~ Artist Advice

This page is just advice is from my own experience. There are an infinite number of ways to create and identify art. Simply put, try everything and find what works best for you.

Gustave Dore – Saute-Mouton (Leap Frog) -bronze

Art is a conversation through history. This almost 200 year old statue made me laugh. The humor has transcended through time. The conversation may not always be humorous. You may find that you learn or relate to something through the visual work that is spiritual, educational, confrontational or one of any hundreds of emotions the work can communicate with you.

Originality without a developed style > developed style without originality.

Original art is more valuable that copied art. Copying someone else’s work or style is a great way to learn but when the majority of your work does not go through the unpolished awkward stage of development, it contributes less to broadening the art world. When I was in school, the artist that were the most popular tended to recreate already popular work. While the most original artists I knew had crude and underdeveloped work that could not be identified as this or that popular trend. Those were the unique ideas, the most unique frameworks of which a polished style would eventually attach.

Feed your brain.

The more images an AI generating program has to learn from, the more diverse the images it can create. It is no different for us. Visit galleries, desserts, fields, mountains, oceans, look at photos online and take virtual vacations. Observe the cracks in the sidewalk and the patterns of weathered rust on old flagpoles. Feed your brain with as many images and experiences as you can. You never know when or how you may need elements from any of these to create your work in the future.

It’s not only those visual experiences that will help your work but also your mental emotions. When you are angry, sad, happy etc. Try to step aside and observe yourself. What do those feelings represent, can they be a certain color or combination of colors? Musicians often relate to a specific feeling which helps them speak directly to the soul of another who has experienced or is experiencing similar things. Artwork, in this respect, is no different.


Inspiration can found everywhere but you can get stuck from time to time. Here are some things I have done to keep the artwork flowing.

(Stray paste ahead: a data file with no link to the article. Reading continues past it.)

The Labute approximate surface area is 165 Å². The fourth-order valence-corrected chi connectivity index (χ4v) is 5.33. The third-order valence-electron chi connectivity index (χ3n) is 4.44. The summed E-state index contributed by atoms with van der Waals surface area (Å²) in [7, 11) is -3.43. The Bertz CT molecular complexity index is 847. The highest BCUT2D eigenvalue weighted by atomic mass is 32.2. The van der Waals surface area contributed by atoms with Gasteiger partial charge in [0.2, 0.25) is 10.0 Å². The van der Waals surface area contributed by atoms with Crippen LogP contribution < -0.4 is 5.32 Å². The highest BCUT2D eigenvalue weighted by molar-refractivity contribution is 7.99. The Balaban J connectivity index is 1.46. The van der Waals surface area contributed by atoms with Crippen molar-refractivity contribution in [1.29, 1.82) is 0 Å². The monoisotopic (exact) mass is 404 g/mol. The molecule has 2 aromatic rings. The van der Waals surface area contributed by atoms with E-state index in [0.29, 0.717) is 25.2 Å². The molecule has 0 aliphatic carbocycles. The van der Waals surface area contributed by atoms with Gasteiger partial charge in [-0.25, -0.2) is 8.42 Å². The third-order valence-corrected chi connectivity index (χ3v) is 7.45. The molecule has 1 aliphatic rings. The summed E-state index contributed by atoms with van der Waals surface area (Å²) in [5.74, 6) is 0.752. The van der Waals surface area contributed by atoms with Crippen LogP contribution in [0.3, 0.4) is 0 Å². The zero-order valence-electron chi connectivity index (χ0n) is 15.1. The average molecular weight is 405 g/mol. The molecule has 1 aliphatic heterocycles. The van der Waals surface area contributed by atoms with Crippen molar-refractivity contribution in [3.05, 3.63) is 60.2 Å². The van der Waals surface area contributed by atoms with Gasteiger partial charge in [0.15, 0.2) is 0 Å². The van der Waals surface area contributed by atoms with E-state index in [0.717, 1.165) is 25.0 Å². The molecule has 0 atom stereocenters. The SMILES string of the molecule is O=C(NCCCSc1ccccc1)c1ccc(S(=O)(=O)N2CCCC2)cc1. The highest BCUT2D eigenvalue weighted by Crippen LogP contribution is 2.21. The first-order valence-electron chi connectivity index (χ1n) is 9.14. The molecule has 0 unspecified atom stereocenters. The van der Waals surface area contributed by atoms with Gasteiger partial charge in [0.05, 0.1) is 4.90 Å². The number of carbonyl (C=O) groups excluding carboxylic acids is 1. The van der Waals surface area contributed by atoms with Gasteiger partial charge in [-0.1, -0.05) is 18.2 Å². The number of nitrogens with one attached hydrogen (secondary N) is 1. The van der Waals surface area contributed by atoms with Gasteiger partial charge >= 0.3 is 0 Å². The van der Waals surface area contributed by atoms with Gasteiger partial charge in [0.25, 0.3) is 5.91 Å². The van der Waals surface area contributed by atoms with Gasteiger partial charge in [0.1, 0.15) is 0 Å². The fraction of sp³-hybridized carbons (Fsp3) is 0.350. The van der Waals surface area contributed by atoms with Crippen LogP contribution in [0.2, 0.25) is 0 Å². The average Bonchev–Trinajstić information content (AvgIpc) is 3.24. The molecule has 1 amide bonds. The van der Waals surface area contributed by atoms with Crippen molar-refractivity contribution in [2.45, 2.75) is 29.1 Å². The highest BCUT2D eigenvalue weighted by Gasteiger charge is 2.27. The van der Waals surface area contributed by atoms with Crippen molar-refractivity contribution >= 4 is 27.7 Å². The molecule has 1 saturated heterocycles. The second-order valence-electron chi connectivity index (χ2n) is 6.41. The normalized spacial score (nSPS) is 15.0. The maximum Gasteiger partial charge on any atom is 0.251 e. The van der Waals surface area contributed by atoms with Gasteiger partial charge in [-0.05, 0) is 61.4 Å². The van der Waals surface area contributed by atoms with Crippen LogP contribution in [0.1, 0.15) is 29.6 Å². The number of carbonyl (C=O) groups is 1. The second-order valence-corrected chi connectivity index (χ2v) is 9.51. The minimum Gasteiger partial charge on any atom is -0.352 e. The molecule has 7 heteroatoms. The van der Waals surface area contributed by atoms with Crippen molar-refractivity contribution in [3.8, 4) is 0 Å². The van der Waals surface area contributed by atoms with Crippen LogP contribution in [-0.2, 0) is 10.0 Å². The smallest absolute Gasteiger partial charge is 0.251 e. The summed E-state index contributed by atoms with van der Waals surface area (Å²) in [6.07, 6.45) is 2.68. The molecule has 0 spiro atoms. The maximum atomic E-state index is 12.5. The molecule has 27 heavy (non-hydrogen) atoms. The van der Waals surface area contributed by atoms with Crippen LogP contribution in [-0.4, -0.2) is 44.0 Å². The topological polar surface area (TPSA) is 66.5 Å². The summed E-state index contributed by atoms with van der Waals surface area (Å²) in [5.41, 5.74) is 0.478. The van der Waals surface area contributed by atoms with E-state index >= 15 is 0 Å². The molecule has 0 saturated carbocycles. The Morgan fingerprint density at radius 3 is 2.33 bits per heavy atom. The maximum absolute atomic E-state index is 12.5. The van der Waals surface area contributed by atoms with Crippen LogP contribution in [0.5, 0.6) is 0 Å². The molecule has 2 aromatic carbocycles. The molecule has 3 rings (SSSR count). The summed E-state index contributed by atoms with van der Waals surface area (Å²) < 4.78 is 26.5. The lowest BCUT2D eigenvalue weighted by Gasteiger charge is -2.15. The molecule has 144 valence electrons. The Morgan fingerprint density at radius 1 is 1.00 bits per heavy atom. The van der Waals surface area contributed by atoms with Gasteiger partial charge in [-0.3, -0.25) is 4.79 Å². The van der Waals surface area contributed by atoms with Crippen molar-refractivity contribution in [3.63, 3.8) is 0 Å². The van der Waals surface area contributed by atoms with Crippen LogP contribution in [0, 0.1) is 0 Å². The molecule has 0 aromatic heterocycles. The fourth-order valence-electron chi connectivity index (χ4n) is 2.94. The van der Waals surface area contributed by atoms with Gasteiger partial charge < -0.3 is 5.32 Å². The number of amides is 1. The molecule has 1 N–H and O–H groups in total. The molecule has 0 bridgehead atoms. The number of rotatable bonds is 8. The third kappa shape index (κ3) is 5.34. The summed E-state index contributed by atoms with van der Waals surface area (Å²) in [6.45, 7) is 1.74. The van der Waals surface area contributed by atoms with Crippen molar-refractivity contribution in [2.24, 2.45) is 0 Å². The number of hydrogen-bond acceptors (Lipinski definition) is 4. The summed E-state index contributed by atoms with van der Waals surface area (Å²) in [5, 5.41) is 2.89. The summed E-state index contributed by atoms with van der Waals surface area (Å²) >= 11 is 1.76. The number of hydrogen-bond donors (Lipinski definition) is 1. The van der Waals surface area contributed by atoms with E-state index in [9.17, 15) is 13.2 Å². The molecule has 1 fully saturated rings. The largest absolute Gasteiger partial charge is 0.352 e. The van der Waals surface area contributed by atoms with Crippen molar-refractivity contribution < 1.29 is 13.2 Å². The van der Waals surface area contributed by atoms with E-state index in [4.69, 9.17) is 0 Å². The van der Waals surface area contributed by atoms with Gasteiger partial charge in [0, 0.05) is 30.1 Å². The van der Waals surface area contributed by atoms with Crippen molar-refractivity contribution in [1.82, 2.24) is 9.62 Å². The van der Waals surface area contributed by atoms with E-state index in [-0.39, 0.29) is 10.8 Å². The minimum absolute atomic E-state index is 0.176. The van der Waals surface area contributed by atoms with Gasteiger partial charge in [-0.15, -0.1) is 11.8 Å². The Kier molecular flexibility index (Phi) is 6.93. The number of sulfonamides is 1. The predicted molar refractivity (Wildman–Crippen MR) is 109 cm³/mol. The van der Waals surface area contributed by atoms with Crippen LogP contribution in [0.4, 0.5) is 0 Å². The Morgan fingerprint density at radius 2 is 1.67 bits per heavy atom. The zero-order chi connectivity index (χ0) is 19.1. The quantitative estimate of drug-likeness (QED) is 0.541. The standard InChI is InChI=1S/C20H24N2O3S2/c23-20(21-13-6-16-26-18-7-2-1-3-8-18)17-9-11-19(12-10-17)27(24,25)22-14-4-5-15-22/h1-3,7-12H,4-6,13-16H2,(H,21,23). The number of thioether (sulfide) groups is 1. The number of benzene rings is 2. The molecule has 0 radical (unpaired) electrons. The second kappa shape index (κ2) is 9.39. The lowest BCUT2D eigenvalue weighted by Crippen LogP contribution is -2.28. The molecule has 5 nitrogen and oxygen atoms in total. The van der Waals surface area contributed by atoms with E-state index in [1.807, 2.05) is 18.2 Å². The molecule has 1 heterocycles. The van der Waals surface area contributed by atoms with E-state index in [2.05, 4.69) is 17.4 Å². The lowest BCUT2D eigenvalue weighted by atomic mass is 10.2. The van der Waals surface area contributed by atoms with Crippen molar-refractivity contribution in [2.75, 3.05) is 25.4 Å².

Start with scribbles or abstract freeflow sketching. Start with light going darker (harder) on the parts you like and something will eventually develop (similar to finding line).

Take a trip or walk to someplace new or someplace you are familiar with in a new light or perspective.

Have a go-to project to fall into when the current one is stuck. I had a sketchbook that I would draw things I saw on one side and when I didn’t want to do that anymore I flipped it over and had a series going of imaginary things. I went back and forth until one night I dreamed of a bar but with imaginary bugs. I got up and sketched it quickly then refined it later (that image is the bug bar on the digital art page)

Put your ideas into ai and see what alternatives it comes up with.

Whenever your really stuck, take two different ideas or projects and try to combine them.


In my opinion, drawing is one of the most important fundamental skills in all of art. It teaches you how to compose, revise and basically work out all of your ideas quickly and easily. I ONLY drew with pencil and ink for the first 40 years of my life. That’s right, I never even painted until I was 40.

My favorite pencil to draw with is the Mitsubishi 4b
My favorite ink pen (for fine detail) is the Micron .005

Finding line

In all of my years of drawing, one of the most valuable skills I learned was the finding line technique. Have you ever pictured something in your head but had a hard time translating. Finding line technique is using soft lines on paper to ‘Think’ along with the paper and pencil. Starting with no ideas or just general directions with no definition, draw loose sketchy lines and get comfortable with the page, when parts or things start to stand out, press harder and make progressively darker lines.